As dementia progresses some people may lose the skills or ability to do the things they once loved. But with the help of some tools or props we can support them to reconnect with their past passion and bring on pleasant memories.
Simplify the activity
It’s always a good idea to break the task down into the simplest form. If the person enjoyed knitting, while they may not be able to knit a jumper or follow a pattern, they might like it if you brought in some wool or some knitted jumpers to touch and feel. These sensory activities may evoke familiar memories, spark conversations or just simply make the person smile.
Ling Pang, Dementia Consultant for Bupa Aged Care Australia, says even if a person can’t participate, they may enjoy the activity as a passive participant.
“Just observing others doing it, or even just looking through a book and listening to a group of people chat can be enjoyable,” says Pang.
Props or tools
Sourcing some tools or props to take to a loved one living with dementia may help to reconnect a person to past passions. If your loved one enjoyed cooking, perhaps you could bring in some interesting ingredients or some cookbooks with colourful pictures. If the person loves playing cards, while they may not remember how to play, they might enjoy turning cards over in a mock game. It might take some trial and error to find something that resonates with a person or sparks some interest but bringing something tangible may inspire some conversation.
Listen to music
Music is a powerful tool to bring back memories, and it can also have a calming and uplifting effect on a person living with dementia.
“My experience with residents that used to play musical instruments is that somehow they retain that ability in their brain and it’s a real mystery to me,” says Pang. “For many you can put them in front of an instrument they are still able to play. They may not remember the words to a song, but they remember the tune.”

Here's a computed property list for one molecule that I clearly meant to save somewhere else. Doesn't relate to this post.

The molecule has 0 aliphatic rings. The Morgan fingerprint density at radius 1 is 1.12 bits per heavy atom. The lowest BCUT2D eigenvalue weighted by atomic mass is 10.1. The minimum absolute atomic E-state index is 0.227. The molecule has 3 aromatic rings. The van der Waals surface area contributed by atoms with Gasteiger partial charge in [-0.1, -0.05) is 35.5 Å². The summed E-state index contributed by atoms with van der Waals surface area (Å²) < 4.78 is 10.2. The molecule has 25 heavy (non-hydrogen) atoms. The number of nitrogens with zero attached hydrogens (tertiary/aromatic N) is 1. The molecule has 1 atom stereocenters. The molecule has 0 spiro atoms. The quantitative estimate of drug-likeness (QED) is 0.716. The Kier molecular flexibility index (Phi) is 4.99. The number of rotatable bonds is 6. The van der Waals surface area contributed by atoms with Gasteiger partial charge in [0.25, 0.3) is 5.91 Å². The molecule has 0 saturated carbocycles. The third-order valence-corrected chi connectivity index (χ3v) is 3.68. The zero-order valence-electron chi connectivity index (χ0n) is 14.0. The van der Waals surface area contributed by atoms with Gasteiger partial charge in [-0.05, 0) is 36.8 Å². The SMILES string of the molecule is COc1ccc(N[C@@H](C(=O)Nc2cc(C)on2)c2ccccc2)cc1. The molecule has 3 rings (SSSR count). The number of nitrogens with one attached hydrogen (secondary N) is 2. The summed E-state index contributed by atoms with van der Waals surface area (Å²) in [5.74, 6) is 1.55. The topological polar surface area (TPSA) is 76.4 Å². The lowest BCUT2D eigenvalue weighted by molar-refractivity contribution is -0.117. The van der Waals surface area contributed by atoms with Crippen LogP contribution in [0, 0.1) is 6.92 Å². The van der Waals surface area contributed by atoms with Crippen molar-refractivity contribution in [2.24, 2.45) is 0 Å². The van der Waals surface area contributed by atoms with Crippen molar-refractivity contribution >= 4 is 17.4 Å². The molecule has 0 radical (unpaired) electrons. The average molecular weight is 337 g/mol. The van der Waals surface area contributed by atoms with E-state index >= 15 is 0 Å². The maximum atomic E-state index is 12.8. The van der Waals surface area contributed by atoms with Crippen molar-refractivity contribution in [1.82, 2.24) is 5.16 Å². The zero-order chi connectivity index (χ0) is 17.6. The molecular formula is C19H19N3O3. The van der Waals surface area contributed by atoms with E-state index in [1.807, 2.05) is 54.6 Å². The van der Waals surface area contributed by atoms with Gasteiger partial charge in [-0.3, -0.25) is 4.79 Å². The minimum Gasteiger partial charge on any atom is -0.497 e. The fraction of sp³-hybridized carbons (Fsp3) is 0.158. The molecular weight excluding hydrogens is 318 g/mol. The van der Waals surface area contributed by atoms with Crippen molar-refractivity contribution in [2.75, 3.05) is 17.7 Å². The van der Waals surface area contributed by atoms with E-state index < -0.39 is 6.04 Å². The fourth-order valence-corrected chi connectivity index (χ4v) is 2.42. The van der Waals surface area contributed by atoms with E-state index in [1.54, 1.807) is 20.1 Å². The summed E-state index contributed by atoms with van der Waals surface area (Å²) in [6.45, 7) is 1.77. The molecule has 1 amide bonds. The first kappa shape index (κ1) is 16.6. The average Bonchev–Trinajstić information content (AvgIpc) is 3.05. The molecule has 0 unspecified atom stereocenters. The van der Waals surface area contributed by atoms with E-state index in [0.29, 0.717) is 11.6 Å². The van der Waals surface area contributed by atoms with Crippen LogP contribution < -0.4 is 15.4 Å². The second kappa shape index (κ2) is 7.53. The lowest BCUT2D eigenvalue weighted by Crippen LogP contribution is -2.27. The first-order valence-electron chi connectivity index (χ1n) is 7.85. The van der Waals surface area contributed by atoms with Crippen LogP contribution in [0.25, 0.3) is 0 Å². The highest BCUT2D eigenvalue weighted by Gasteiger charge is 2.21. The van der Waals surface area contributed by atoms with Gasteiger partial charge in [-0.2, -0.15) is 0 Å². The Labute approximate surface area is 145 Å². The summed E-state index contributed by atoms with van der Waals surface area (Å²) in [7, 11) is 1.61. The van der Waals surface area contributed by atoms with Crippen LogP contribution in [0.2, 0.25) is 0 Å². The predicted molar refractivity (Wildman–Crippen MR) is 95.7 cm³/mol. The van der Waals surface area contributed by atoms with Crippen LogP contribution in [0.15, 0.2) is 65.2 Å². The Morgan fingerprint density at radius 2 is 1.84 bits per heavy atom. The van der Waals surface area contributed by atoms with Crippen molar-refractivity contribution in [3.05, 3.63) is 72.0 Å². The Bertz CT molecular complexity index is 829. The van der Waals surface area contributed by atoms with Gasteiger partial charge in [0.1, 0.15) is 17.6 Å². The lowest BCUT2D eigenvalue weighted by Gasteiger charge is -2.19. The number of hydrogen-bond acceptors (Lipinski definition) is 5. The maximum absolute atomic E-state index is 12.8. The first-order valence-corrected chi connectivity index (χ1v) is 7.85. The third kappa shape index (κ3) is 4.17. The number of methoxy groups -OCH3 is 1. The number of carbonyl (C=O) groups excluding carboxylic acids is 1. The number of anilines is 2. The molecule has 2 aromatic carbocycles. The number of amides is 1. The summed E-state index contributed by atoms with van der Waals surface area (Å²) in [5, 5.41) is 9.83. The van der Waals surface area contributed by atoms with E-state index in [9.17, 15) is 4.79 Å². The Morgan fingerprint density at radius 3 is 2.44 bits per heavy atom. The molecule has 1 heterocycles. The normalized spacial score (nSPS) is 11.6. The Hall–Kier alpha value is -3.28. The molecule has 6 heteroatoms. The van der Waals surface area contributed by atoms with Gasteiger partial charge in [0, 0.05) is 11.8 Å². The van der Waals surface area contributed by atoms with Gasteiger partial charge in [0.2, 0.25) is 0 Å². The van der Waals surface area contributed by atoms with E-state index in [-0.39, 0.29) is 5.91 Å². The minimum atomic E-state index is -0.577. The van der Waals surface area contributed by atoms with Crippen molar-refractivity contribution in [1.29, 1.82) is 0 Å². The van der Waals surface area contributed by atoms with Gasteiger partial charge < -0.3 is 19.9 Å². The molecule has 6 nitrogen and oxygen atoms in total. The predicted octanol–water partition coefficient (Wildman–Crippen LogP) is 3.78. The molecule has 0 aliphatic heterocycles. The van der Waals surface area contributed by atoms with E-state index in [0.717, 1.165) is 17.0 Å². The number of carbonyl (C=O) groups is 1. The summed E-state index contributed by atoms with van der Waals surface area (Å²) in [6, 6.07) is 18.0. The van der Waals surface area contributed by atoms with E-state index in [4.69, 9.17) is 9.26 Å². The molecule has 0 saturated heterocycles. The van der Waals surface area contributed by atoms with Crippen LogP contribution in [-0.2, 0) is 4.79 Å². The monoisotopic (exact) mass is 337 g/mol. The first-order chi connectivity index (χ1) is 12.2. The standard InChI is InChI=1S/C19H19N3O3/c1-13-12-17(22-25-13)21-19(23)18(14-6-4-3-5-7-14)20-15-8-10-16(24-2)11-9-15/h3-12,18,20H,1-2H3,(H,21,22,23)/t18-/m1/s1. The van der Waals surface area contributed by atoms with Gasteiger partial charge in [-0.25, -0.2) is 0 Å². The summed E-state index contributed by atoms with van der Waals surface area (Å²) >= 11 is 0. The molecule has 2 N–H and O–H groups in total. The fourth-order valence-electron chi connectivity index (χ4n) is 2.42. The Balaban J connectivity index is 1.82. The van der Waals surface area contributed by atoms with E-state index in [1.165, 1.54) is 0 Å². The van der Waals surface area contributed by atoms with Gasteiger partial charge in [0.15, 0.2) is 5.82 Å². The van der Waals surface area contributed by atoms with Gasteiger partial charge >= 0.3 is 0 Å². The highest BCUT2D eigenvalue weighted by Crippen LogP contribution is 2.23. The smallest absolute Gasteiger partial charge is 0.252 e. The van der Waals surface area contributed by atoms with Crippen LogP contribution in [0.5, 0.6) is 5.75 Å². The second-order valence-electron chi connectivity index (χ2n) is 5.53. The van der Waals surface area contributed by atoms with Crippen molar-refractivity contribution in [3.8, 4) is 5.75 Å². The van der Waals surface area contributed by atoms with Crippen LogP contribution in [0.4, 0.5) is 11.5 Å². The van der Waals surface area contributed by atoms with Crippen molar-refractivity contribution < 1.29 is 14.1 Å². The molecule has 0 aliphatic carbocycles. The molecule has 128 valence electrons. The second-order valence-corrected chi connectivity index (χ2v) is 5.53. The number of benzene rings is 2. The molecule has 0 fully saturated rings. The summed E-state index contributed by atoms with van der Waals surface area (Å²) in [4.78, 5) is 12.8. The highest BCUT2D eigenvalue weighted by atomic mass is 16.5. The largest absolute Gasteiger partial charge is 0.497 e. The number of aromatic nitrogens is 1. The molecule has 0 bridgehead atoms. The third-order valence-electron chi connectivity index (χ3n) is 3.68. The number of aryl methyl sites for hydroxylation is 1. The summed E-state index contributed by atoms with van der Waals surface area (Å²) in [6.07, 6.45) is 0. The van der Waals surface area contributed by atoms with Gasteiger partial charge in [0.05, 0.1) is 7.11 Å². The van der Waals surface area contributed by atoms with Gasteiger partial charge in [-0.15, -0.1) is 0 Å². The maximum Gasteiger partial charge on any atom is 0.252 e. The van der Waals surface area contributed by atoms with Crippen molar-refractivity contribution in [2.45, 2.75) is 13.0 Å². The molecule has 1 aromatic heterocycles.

Bupa Aged Care is currently taking part in the world’s largest music therapy trial, led by the University of Melbourne.
“The responses the staff are seeing from the residents, are really positive and inspiring,” says Pang.
Make an album
For many, being part of a family forms their identity, so bringing in an old album can be a lovely way to talk about the past and can sometimes help memories surface.
“They may not remember a person’s name but sometimes they see a picture and they feel a sense of familiarity and comfort,” says Pang. “Sitting with mum or dad and going through photos together can be a great way to enhance the conversation you are having together.”
Talk to the care home
If you’re stuck for ideas on how to reignite a loved one’s passion or past interest, someone at the care home might be able to help. Perhaps a special outing could be arranged, or a new program could be started. Inspiration doesn’t have to come from the core caring staff, at Bupa Aged Care in Ashfield, maintenance officer Sammy Wood regularly takes interested residents into the garden or workshop. He’s even developed a mobile tool trolley, so residents could come together and tinker with the tools.
The most important thing is knowing the person and their life story and sharing it with the care home. Keeping this in mind, with the help of some props, you may find new ways to connect with a loved one and brighten their day.